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Government-Owned Inventions; Availability for Licensing: Conformationally Locked Nucleoside Analogs as Antiherpetic Agents

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National Institutes of Health, Public Health Service, DHHS.




The inventions listed below are owned by agencies of the U.S. Government and are available for licensing in the U.S. in accordance with 35 U.S.C. 207 to achieve expeditious commercialization of results of federally-funded research and development. Foreign patent applications are filed on selected inventions to extend market coverage for companies and may also be available for licensing.


Licensing information and copies of the U.S. patent applications listed below may be obtained by contacting Peter A. Soukas, J.D., at the Office of Technology Transfer, National Institutes of Health, 6011 Executive Boulevard, Suite 325, Rockville, Maryland 20852-3804; telephone: 301/496-7056 ext. 268; fax: 301/402-0220; e-mail: A signed Confidential Disclosure Agreement will be required to receive copies of the patent applications.

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These inventions relate to therapeutics for Herpes Simplex Virus (HSV), a major public health threat. Results of a recent, nationally representative study show that genital herpes infection, caused by HSV-2, is common in the United States. Nationwide, 45 million people ages 12 and older, or one out of five of the total adolescent and adult population, is infected with HSV-2. Once infected with HSV, people remain infected for life. The inventors' research has shown that these compounds are significantly more potent than current therapeutics for HSV. Development of these inventions would provide a significant benefit to the public health in the form of potentially lower cost therapeutics based on the potency of the compounds.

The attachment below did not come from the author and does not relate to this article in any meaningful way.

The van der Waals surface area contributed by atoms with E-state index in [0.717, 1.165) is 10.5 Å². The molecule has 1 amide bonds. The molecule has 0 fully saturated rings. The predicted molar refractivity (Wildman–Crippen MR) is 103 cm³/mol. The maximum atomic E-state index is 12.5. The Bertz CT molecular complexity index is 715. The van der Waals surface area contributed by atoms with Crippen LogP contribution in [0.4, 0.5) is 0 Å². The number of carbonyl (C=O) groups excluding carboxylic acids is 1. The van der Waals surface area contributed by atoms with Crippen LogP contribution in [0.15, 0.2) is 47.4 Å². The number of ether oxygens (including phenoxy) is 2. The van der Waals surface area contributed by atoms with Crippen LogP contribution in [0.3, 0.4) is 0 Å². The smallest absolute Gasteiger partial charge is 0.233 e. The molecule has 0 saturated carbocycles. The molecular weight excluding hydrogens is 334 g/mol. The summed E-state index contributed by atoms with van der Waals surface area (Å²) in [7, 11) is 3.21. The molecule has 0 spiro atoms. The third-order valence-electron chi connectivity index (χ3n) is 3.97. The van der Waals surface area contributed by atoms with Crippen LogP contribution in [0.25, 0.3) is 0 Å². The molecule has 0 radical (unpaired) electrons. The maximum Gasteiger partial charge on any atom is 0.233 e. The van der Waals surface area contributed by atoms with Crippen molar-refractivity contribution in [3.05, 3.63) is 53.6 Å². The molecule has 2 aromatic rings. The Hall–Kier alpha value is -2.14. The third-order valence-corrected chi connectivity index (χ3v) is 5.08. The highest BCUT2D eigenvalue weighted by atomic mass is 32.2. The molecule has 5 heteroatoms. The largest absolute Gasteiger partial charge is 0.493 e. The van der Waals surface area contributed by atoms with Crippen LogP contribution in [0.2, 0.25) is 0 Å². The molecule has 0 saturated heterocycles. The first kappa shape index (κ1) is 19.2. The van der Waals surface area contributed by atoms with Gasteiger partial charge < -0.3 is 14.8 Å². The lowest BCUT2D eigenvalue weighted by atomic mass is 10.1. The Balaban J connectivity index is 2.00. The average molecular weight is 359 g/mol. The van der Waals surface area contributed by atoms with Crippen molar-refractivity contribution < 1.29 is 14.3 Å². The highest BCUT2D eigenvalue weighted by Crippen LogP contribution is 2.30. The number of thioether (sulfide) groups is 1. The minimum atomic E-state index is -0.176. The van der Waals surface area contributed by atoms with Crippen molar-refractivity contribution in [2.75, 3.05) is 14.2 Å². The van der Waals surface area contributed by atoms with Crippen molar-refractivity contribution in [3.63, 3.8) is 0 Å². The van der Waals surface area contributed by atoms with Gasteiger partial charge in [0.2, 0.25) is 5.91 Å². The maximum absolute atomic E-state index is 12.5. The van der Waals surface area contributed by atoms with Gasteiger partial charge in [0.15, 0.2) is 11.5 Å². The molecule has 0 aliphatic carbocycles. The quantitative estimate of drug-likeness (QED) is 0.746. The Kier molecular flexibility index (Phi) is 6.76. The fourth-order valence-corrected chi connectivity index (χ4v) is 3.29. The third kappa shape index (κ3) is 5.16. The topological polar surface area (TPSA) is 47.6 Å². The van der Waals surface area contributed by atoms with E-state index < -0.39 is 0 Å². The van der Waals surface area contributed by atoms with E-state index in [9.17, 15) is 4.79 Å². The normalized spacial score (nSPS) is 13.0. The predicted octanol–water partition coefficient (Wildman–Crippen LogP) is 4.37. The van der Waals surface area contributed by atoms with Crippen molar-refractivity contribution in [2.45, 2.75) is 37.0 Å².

Conformationally Locked Nucleoside Analogues